Oct. 13—JANESVILLE — Robert Vyvyan seemed overcome with emotion Wednesday as a Rock County jury agreed with him that a doctor had been negligent, poking a hole in his esophagus six years ago.
The jury voted 10-2 for the verdict against Dr. William Brandt, a longtime local internal medicine specialist, and MMIC Insurance. A 10-2 vote is enough for a verdict in a civil trial.
"It's what I had hoped for, prayed for," Vyvyan said afterward.
The jury awarded Vyvyan more than $500,000: $400,000 for future pain and suffering; $100,000 for past and suffering; $70,000 for medical expenses; and $12,000 for lost income.
"It wasn't about the money. I'm a professional engineer, and the most important thing in my profession is to do no harm, and I think that falls right in line with being a doctor," Vyvyan said.
Vyvyan, of Milton, filed his lawsuit in 2018, claiming malpractice in Brandt's performance of an upper endoscopy. The procedure involves a probe inserted through the mouth and throat to view Vyvyan's esophagus, the tube that conveys food to the stomach.
Vyvyan was having trouble swallowing, had lost weight and had blood in his stool. He occasionally could not swallow at all and had to force himself to vomit.
The procedure at SSM Health St. Mary's Hospital-Janesville was intended to get view of the problem with a fiber-optic camera. Brandt saw what he thought was a ring of scar tissue that had narrowed the esophagus, so he inserted devices called dilators to widen the esophagus.
Vyvyan went home after the procedure feeling fine, but he awoke from a nap in intense pain, and he was taken to UW Hospital for emergency surgery, said his lawyer, Scott Salemi.
Salemi said Brandt erred in not seeing that Vyvyan's esophagus was inflamed and therefore susceptible to perforation. Salemi also suggested that more conservative treatment—an acid blocker or steroids—could have helped Vyvyan while avoiding the injury.
Defense attorney Mark Budzinski said Brandt did what he had done thousands of times before as an internal medicine specialist in Janesville for more than 40 years: He saw a ring of scar tissue and tried to expand the structure with dilators.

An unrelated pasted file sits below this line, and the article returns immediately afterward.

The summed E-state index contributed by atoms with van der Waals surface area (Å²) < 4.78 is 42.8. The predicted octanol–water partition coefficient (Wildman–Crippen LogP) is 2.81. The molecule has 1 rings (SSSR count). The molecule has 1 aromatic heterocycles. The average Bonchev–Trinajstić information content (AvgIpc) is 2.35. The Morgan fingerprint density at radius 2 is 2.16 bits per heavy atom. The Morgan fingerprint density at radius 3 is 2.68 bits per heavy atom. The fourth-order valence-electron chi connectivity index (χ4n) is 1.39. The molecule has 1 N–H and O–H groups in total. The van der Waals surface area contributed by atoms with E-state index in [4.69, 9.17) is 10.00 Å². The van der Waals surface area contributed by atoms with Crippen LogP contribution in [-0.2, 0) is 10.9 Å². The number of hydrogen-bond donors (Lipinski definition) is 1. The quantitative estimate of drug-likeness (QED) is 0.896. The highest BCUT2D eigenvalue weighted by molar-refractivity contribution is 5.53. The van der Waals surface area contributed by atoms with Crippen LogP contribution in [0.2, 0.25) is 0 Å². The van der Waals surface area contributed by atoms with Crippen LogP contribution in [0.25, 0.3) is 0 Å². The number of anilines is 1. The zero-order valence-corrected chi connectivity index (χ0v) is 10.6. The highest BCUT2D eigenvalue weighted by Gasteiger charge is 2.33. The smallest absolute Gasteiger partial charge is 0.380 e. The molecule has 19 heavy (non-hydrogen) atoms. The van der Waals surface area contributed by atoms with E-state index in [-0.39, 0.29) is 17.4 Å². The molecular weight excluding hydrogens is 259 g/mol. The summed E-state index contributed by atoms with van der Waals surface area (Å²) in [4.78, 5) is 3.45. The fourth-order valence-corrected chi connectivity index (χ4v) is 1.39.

Budzinski pointed out that adverse outcomes are seen in 1% of these procedures, and this was just one of those times.
"Bad things happen to good people. That doesn't mean it's always somebody's fault, that somebody was negligent," Budzinski said.
Brandt started the endoscopy programs in Janesville, Fort Atkinson and Stoughton, Budzinski said, and he had performed the same procedure 9,000 times before he treated Vyvyan.
Budzinski described Brandt seeing the narrowing, diagnosing it as scar tissue, and performing the dilation.
"If that's medical negligence, ladies and gentlemen, God help us. That's the definition of the standard of care, the same process he had used for 40-plus years."
Salemi said the defense was trying to pull the wool over the jury's eyes.
The problem in the esophagus was inflammation, not scar tissue, and Brandt made the wrong treatment decision, he said. The doctor and his insurance company should be held responsible for the mistake, Salemi said.
Salemi suggested compensation for medical expenses, past pain and suffering, lost wages, and future pain and suffering could be in the millions of dollars. But Salemi said he wanted to be "practical," so he suggested a $600,000 award for past suffering.
As for future pain and suffering, Salemi left it up to the jury. Vyvyan, a part-time farmer, will have times when he can't lift a hay bale or feel pain when he plays catch with his son, Salemi said, and Vyvyan is a young man, so he'll have a lot of those days.